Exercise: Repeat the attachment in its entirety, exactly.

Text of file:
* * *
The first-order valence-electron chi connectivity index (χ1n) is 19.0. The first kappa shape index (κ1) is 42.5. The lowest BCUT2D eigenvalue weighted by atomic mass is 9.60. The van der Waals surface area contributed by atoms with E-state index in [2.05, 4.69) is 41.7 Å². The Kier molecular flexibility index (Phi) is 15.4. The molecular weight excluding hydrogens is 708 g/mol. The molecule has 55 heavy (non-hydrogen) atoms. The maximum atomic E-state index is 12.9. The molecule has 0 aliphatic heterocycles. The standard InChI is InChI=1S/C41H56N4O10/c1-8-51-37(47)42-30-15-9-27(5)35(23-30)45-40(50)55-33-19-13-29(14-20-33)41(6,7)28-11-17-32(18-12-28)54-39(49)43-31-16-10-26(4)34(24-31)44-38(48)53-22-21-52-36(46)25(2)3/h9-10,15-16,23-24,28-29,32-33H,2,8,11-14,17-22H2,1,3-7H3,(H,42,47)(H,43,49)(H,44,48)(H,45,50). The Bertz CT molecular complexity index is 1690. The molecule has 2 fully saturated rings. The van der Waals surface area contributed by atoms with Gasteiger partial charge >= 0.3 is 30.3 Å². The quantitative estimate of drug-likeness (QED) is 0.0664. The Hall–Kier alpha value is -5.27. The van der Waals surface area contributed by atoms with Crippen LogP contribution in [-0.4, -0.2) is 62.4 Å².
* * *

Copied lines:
The first-order valence-electron chi connectivity index (χ1n) is 19.0. The first kappa shape index (κ1) is 42.5. The lowest BCUT2D eigenvalue weighted by atomic mass is 9.60. The van der Waals surface area contributed by atoms with E-state index in [2.05, 4.69) is 41.7 Å². The Kier molecular flexibility index (Phi) is 15.4. The molecular weight excluding hydrogens is 708 g/mol. The molecule has 55 heavy (non-hydrogen) atoms. The maximum atomic E-state index is 12.9. The molecule has 0 aliphatic heterocycles. The standard InChI is InChI=1S/C41H56N4O10/c1-8-51-37(47)42-30-15-9-27(5)35(23-30)45-40(50)55-33-19-13-29(14-20-33)41(6,7)28-11-17-32(18-12-28)54-39(49)43-31-16-10-26(4)34(24-31)44-38(48)53-22-21-52-36(46)25(2)3/h9-10,15-16,23-24,28-29,32-33H,2,8,11-14,17-22H2,1,3-7H3,(H,42,47)(H,43,49)(H,44,48)(H,45,50). The Bertz CT molecular complexity index is 1690. The molecule has 2 fully saturated rings. The van der Waals surface area contributed by atoms with Gasteiger partial charge >= 0.3 is 30.3 Å². The quantitative estimate of drug-likeness (QED) is 0.0664. The Hall–Kier alpha value is -5.27. The van der Waals surface area contributed by atoms with Crippen LogP contribution in [-0.4, -0.2) is 62.4 Å².